We also heard a strange tale that unfolded during our stay at the resort. Apparently (and we have no reason to doubt the facts of this story, but it is pretty out there so, y'know, pinch of salt and all that) a group of workers and residents were playing dominoes one night when a woman came running in screaming for help. Something had possessed her husband! A spirit of some kind! They rushed in to the house to see what was going on and found the man wandering about rambling on in a fairly obscure Javanese dialect, claiming to be a spirit who had certain demands. And what kind of things do spirits demand? Well, a coconut drink apparently. So they fetched him a coconut and chopped it open so he could drink it, which he did “like a wild beast”. The possessed man then picked up his wife's mobile phone and proceeded to eat it, plastic, glass and all. Things must have got out of hand at this point because then the witnesses to this strangeness decided they needed to restrain the man, and it apparently took four of them – one on each limb, to subdue him. Eventually he fell asleep, and it was all over.
“Woah.” we said to the man who described the events to us, not quite knowing what to make of it. “Is he okay now?”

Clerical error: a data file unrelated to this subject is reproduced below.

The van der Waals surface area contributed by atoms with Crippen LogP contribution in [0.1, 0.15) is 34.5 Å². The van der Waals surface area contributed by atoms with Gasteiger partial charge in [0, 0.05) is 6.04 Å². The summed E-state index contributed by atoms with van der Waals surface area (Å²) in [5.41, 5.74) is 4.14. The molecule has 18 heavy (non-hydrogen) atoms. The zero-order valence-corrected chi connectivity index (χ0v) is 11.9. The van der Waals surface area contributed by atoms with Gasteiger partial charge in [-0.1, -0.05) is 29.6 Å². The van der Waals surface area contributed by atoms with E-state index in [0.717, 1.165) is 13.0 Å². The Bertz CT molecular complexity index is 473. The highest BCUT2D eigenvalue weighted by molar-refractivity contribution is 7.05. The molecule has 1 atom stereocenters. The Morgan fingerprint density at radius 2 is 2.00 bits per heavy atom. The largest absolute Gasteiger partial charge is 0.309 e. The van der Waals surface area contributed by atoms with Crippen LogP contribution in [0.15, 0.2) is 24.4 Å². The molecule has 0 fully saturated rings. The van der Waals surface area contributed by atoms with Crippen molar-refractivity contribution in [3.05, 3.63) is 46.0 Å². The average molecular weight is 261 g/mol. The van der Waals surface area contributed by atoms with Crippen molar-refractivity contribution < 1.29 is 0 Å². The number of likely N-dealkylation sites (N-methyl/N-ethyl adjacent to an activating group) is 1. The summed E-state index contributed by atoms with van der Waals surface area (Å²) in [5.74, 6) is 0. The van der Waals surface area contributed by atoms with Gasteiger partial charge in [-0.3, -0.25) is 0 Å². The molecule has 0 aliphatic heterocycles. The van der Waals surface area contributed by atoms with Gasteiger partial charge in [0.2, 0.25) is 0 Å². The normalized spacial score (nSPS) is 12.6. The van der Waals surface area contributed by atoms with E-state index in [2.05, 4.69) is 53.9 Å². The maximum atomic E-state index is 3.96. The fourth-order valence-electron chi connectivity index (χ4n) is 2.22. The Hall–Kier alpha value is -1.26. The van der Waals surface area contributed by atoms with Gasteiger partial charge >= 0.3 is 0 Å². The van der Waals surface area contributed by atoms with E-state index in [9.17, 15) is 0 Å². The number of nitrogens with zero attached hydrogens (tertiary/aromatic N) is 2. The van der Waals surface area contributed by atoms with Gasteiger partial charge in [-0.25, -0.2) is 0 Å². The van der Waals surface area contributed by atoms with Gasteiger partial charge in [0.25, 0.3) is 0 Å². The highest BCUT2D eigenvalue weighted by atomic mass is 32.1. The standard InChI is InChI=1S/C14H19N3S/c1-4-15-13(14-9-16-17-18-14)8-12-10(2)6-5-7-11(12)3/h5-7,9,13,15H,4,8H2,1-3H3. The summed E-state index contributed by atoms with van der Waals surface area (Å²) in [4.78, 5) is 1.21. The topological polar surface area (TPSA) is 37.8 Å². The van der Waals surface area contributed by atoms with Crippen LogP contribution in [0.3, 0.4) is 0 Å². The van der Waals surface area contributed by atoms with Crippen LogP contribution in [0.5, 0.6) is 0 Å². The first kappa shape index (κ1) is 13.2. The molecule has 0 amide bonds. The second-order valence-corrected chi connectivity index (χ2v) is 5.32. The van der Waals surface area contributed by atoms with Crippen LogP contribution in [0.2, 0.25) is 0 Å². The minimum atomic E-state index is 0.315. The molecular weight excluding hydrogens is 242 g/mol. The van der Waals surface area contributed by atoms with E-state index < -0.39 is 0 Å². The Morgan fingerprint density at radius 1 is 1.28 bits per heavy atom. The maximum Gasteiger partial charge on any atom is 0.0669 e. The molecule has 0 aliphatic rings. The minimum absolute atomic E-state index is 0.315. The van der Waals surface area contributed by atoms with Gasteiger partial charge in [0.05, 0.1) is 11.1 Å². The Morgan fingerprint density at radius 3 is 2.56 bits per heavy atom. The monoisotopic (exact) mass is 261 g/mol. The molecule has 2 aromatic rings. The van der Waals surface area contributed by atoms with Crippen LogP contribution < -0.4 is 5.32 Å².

“Yes, he's just very tired, sleeping it off today.”
“How's her phone?”
Our witness was a nice guy, who we don't think would lie to us, but he obviously believed in these ghostly kind of things, and while we're stumped at coming up with one of them pesky logical explanations for it, we find it hard to take too seriously. But power to him, it's great that we live in a world where people believe all kinds of interesting things, as our witness most certainly did. For example, he attributed the recent deaths by drowning of some tourists on the island to the spirit of a girl who died in the waters many years ago, and was now looking for a husband. He asked us if we had ever seen ghosts, and we said no, so he gave us a tip about how to improve our luck. In order to see ghosts and spirits you should rub dog's tears on your eyes. You heard it here first.
Sandy sunny days go quickly and before we knew it the 17th was upon us – the day before our visas expired. We packed up our belongings, and said farewell to the owner of the fish farm and our anonymous benefactor before cycling the 40km or so back into town, and checking back in at the hotel by the mosque.